The orbital period (also revolution period) is the time a given astronomical object takes to complete one orbit around another object, and applies in astronomy usually to planets or asteroids orbiting the Sun, moons orbiting planets, exoplanets orbiting other stars, or binary stars.
For celestial objects in general the sidereal orbital period (sidereal year) is referred to by the orbital period, determined by a 360° revolution of one celestial body around another, e.g. the Earth orbiting the Sun, relative to the fixed stars projected in the sky. Orbital periods can be defined in several ways. The tropical period is more particular about the position of the parent star. It is the basis for the solar year, and respectively the calendar year.
The synodic period incorporates not only the orbital relation to the parent star, but also to other celestial objects, making it not a mere different approach to the orbit of an object around its parent, but a period of orbital relations with other objects, normally Earth and their orbits around the Sun. It applies to the elapsed time where planets return to the same kind of phenomena or location, such as when any planet returns between its consecutive observed conjunctions with or oppositions to the Sun. For example, Jupiter has a synodic period of 398.8 days from Earth; thus, Jupiter's opposition occurs once roughly every 13 months.
Periods in astronomy are conveniently expressed in various units of time, often in hours, days, or years. They can be also defined under different specific astronomical definitions that are mostly caused by the small complex external gravitational influences of other celestial objects. Such variations also include the true placement of the centre of gravity between two astronomical bodies (barycenter), perturbations by other planets or bodies, orbital resonance, general relativity, etc. Most are investigated by detailed complex astronomical theories using celestial mechanics using precise positional observations of celestial objects via astrometry.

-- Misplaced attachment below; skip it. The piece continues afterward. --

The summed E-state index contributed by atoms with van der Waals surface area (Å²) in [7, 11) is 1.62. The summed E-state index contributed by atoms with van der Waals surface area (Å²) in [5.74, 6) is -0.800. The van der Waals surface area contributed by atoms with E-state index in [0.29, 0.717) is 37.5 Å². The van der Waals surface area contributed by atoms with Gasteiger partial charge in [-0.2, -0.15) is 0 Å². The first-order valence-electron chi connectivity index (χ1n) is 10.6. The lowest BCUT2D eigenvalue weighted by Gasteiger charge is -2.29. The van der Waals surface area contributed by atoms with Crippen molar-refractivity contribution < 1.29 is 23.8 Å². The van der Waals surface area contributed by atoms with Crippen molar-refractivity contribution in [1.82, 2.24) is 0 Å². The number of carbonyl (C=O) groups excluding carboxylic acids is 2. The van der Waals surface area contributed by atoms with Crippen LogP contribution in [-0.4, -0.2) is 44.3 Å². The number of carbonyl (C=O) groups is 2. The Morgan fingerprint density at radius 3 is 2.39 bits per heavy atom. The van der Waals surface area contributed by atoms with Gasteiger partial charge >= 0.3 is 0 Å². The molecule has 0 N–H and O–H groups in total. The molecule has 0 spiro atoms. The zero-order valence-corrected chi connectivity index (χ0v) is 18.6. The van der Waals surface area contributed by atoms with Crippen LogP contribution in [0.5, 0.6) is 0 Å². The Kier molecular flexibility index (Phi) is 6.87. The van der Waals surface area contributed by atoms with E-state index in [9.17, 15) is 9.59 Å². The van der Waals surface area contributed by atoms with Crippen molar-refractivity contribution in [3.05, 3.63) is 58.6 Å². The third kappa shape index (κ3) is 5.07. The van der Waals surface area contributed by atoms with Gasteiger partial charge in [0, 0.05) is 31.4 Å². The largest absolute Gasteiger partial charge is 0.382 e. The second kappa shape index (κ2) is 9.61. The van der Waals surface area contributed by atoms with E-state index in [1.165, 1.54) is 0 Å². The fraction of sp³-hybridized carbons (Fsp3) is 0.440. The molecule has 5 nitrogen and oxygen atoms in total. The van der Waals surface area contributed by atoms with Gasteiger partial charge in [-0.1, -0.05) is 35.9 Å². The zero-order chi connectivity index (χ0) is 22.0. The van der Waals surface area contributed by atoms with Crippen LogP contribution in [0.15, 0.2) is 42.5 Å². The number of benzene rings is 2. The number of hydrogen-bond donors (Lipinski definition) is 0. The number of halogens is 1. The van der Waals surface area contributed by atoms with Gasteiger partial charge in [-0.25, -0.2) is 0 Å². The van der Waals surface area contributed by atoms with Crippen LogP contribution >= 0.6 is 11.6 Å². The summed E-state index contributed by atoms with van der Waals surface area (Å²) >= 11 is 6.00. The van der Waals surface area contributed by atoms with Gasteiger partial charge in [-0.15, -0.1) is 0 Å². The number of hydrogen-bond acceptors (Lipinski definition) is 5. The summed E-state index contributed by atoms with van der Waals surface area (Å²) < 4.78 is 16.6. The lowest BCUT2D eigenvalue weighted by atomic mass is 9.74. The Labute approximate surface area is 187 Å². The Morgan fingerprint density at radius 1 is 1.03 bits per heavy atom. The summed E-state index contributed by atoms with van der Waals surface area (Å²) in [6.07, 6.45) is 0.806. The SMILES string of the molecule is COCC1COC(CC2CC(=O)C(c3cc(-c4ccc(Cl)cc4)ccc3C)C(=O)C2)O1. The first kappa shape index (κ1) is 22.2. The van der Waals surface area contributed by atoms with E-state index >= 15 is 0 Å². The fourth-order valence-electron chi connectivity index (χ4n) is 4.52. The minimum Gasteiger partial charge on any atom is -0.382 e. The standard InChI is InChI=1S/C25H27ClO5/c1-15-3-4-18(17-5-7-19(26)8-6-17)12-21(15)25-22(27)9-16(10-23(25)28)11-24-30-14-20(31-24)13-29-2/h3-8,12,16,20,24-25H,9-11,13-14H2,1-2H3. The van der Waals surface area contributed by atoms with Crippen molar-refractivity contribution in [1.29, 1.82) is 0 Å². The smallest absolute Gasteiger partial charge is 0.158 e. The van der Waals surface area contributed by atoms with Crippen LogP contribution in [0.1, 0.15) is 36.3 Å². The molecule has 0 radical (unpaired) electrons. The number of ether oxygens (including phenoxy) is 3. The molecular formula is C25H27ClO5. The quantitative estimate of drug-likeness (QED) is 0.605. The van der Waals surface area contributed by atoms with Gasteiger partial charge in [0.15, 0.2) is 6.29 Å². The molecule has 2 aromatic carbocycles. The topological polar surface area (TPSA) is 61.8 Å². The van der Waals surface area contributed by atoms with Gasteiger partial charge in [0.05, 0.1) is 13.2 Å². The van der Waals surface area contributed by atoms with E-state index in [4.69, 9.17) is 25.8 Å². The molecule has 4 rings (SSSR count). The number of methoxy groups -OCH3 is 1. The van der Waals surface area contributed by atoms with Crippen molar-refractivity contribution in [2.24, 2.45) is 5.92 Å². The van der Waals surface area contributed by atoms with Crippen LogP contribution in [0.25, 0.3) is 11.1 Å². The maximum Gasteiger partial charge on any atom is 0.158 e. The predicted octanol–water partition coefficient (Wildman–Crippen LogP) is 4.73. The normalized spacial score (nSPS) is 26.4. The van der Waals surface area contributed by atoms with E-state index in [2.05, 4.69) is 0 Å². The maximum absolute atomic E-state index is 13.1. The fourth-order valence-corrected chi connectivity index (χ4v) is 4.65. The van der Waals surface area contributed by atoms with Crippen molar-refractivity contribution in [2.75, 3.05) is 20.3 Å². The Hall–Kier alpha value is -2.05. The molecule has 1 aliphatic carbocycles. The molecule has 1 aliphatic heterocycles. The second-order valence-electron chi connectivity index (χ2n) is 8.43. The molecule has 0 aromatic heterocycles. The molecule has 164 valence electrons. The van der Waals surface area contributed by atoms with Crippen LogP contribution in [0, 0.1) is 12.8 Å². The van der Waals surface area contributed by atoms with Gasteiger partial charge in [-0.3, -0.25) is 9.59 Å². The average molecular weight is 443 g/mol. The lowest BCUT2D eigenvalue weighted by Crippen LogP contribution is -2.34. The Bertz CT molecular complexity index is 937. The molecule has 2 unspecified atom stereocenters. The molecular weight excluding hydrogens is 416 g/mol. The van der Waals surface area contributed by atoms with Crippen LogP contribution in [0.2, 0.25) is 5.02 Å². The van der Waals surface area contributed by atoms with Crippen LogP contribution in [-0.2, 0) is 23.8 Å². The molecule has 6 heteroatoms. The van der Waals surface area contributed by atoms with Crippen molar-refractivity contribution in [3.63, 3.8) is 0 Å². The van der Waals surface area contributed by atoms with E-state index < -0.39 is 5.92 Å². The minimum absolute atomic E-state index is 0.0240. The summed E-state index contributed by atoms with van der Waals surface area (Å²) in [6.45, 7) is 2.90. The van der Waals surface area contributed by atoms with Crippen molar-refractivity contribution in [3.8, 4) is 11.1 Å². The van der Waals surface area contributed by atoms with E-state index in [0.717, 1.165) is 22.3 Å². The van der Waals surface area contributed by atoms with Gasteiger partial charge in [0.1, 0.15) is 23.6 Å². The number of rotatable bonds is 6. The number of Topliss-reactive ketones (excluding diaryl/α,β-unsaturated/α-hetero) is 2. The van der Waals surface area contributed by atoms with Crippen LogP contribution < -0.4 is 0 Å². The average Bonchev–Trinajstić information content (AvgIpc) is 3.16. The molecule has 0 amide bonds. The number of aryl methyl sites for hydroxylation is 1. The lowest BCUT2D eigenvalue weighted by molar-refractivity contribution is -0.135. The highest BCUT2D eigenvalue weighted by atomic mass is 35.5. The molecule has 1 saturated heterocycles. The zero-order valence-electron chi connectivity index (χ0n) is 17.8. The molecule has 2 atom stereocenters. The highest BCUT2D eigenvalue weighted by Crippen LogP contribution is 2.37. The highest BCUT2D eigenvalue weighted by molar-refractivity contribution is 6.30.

I'm doing a personal experiment where I take a conical spring (that is, a spring with two different diameters on either end), hang it from the ceiling, and measure the period of oscillation for different masses hanging below the spring. I do this for two different orientations of the spring; one...
[Mentors' note: moved here from the technical forums after the thread was already fully developed, so no HW template]
Hello all!
I have a problem which I am beginning to suspect I am either unequipped to solve, or which does not have enough details! I can see, in my mind, the problem, but I...
By conservation of mechanical energy:
$$
E(r_0)=-\frac{GMm}{r_0}+\frac{1}{2}\mu \left (\dot{r_0}^2+r_0^2 \omega_0^2 \right)
$$
where R0 =Rmax. Because our body is located at the apoapsis the radial velocity is 0. Hence:
$$
E(r_0)=-\frac{GMm}{r_0}+\frac{1}{2}\mu (r_0\omega_0)^2
$$
By the...
I want to ask about question (c). My idea is to compare the period and time constant. The period is 0.05 s and time constant is 0.005 s.
Time constant is the time needed for capacitor to discharge until the charge stored in it becomes 37% of initial charge. But I don't know how to relate the...
Initially I went from:
T = 2π√(2L/3g)
T = 2π/√(3g) * √(2L)
To finally this equation:
T = 2π/√(3g) * √(L)
Where 2L becomes L as the 2 is lost. I am not fully sure if this is correct or how to properly get rid of the 2 in 2L.We must follow the rule of y = mx+c whereby y = T, m = the constant...
Schutz finds that the orbital period for a circular orbit in Schwarzschild is
$$ P = 2 \pi \sqrt {\frac { r^3} {M} }$$
He gets this from
$$ \frac {dt} {d\phi} = \frac {dt / d\tau} {d\phi/d\tau} $$
Where previously he had ## \frac {d\phi}{d\tau} = \tilde L / r^2## and ## \frac {dt}{d\tau} =...
Hi ...
I have answered this question and I think that F/mg equals 3.
But I've asked it from someone and he told me that F/mg is 4.
Can someone help me find out which one is correct ???
My answer :
For part (a) of this problem,
The solution is,
However why did say show the motion is periodic, but then the solutions don't show it, instead explain how it is periodic?
Is there a way to prove that the motion is periodic other than the solution to part (b)?
Many thanks!
hi ! I'm having a lot of trouble simplifying my expression for one of my homework questions. I know someone asked about this homework problem already, but the answers didn't really help me figure out how to simplify it.. I really have no idea what steps to take, and I've even consulted all my...
The known expression of the wave function is
where A is the amplitude, k the wave number and ω the angular velocity.
The mathematical definition of arc length for a generical function in an interval [a,b] is
where, in our sinusoidal case:
For our purpose (calculation of the length in one...